One of the things I remembered from my early days with D&D and this book was the inclusion of some of the Cthulhu deities and beasts from H.P. Lovecraft‘s stories, along with Elric and some of the Melnibonean myths, Fafhrd and the Grey Mouser and some other important folks from Fritz Leiber’s Lankhmar stories. Though the book centered on many of the traditional pantheons (Egyptian, Greek, Japanese, Norse, etc.) and mythologies (Arthurian myths, etc.), it was those bits and pieces of other worlds that opened my eyes a bit to how broad the concepts of myths and legends could be.

So I tried to do a search for “Cthulhu” and came up with one reference in the credits – but the “Cthulhu Mythos” section that is mentioned in the credits doesn’t exist in the book. The “Nehwon Mythos” section does. But “Cthulhu Mythos” doesn’t show up as a section. Nor does the Melnibonean section, though it’s also mentioned in the credits. I’m guessing that WotC couldn’t secure rights to republish the Cthulhu or Melnibonean myths from Chaosium or whoever owns them now, but I’m disappointed.

That said, all the other great stuff I remember in this book is here. The art is fantastic. The section on Egyptian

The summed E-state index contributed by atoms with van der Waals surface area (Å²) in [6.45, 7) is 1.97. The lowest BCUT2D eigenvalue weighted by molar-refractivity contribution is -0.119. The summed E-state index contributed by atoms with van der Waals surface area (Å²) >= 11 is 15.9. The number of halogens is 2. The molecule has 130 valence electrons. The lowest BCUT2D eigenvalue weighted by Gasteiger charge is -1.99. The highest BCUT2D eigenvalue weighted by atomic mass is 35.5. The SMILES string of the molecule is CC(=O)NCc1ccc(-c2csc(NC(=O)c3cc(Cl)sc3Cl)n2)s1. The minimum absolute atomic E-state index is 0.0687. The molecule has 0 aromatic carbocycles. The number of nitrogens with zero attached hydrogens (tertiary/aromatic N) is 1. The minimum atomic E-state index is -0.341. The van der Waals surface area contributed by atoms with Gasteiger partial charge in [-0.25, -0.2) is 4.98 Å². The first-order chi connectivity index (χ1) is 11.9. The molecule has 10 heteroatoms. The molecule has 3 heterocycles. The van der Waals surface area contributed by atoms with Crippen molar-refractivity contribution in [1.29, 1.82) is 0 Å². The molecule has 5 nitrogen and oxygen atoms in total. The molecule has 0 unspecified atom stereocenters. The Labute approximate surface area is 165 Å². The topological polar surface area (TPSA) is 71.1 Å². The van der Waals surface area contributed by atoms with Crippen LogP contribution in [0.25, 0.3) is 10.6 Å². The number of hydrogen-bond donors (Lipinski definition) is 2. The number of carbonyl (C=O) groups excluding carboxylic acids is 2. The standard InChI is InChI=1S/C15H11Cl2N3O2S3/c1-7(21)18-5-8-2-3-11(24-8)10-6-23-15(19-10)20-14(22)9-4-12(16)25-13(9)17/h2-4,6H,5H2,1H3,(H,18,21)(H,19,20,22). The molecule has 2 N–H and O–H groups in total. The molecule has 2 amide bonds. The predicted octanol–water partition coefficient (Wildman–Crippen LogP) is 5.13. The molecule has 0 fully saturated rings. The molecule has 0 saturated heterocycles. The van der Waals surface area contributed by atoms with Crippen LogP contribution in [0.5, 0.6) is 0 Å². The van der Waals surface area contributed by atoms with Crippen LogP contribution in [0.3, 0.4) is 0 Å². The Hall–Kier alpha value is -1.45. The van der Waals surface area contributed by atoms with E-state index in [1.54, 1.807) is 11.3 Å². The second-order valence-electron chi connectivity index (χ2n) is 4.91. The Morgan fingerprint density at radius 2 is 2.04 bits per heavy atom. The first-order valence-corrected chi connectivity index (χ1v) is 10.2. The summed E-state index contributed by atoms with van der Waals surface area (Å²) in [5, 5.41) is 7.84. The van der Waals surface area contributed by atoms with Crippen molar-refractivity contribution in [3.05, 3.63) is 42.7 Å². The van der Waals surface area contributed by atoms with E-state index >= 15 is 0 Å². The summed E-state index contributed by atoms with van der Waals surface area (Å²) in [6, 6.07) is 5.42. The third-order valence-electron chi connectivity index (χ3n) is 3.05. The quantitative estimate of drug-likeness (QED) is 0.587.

hieroglyphs
is intact and I remember drawing those things for hours as a kid. (Those details on Egyptian gods actually created a bit of a love for Ancient Egypt in me that still remains…) Lists of names of the knights from Arthurian legend… I could go on and on.

If all the PDFs that WotC has scanned look this good, I think folks should be happy with their purchases. Sure, they may be a bit pricey (this book was $9.99), but as a fan of the original who once owned the actual book, I’m happy just because it’s in my possession now. Would I rather have the physical book? You bet. But this will do in a pinch!

So if you were waiting to pick up some of your favorite old school D&D materials, I’d pick things up a piece at a time from DnDClassics.com as you have funds and the inclination to do so. There’s a TON of good stuff up there and they’ve only just begun loading the collection. By the time they’re done there should be hundreds of books available from all the various editions.